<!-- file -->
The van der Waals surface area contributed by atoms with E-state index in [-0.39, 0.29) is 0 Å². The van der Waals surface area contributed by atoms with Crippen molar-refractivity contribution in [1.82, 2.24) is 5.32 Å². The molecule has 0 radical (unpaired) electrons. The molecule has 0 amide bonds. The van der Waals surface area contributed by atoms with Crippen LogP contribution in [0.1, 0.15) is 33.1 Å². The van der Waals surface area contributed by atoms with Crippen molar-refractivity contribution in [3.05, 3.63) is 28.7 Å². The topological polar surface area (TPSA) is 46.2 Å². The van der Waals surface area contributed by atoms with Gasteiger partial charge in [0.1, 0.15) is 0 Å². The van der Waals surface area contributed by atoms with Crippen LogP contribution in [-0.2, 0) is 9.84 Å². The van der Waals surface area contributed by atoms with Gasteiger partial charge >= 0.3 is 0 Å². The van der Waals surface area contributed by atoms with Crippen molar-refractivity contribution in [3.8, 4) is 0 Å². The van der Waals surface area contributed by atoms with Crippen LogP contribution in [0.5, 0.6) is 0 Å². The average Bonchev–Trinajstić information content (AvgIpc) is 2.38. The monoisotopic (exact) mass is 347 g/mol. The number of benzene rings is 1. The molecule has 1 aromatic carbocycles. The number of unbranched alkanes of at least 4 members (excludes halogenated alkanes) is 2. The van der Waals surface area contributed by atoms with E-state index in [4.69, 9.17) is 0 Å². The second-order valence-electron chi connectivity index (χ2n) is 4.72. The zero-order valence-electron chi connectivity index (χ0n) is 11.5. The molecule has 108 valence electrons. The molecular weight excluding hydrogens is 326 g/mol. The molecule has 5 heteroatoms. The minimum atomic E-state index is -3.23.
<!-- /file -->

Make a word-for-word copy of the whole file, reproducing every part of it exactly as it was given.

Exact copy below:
The van der Waals surface area contributed by atoms with E-state index in [-0.39, 0.29) is 0 Å². The van der Waals surface area contributed by atoms with Crippen molar-refractivity contribution in [1.82, 2.24) is 5.32 Å². The molecule has 0 radical (unpaired) electrons. The molecule has 0 amide bonds. The van der Waals surface area contributed by atoms with Crippen LogP contribution in [0.1, 0.15) is 33.1 Å². The van der Waals surface area contributed by atoms with Crippen molar-refractivity contribution in [3.05, 3.63) is 28.7 Å². The topological polar surface area (TPSA) is 46.2 Å². The van der Waals surface area contributed by atoms with Gasteiger partial charge in [0.1, 0.15) is 0 Å². The van der Waals surface area contributed by atoms with Crippen LogP contribution in [-0.2, 0) is 9.84 Å². The van der Waals surface area contributed by atoms with Gasteiger partial charge >= 0.3 is 0 Å². The van der Waals surface area contributed by atoms with Crippen molar-refractivity contribution in [3.8, 4) is 0 Å². The van der Waals surface area contributed by atoms with Crippen LogP contribution in [0.5, 0.6) is 0 Å². The average Bonchev–Trinajstić information content (AvgIpc) is 2.38. The monoisotopic (exact) mass is 347 g/mol. The number of benzene rings is 1. The molecule has 1 aromatic carbocycles. The number of unbranched alkanes of at least 4 members (excludes halogenated alkanes) is 2. The van der Waals surface area contributed by atoms with E-state index in [4.69, 9.17) is 0 Å². The second-order valence-electron chi connectivity index (χ2n) is 4.72. The zero-order valence-electron chi connectivity index (χ0n) is 11.5. The molecule has 108 valence electrons. The molecular weight excluding hydrogens is 326 g/mol. The molecule has 5 heteroatoms. The minimum atomic E-state index is -3.23.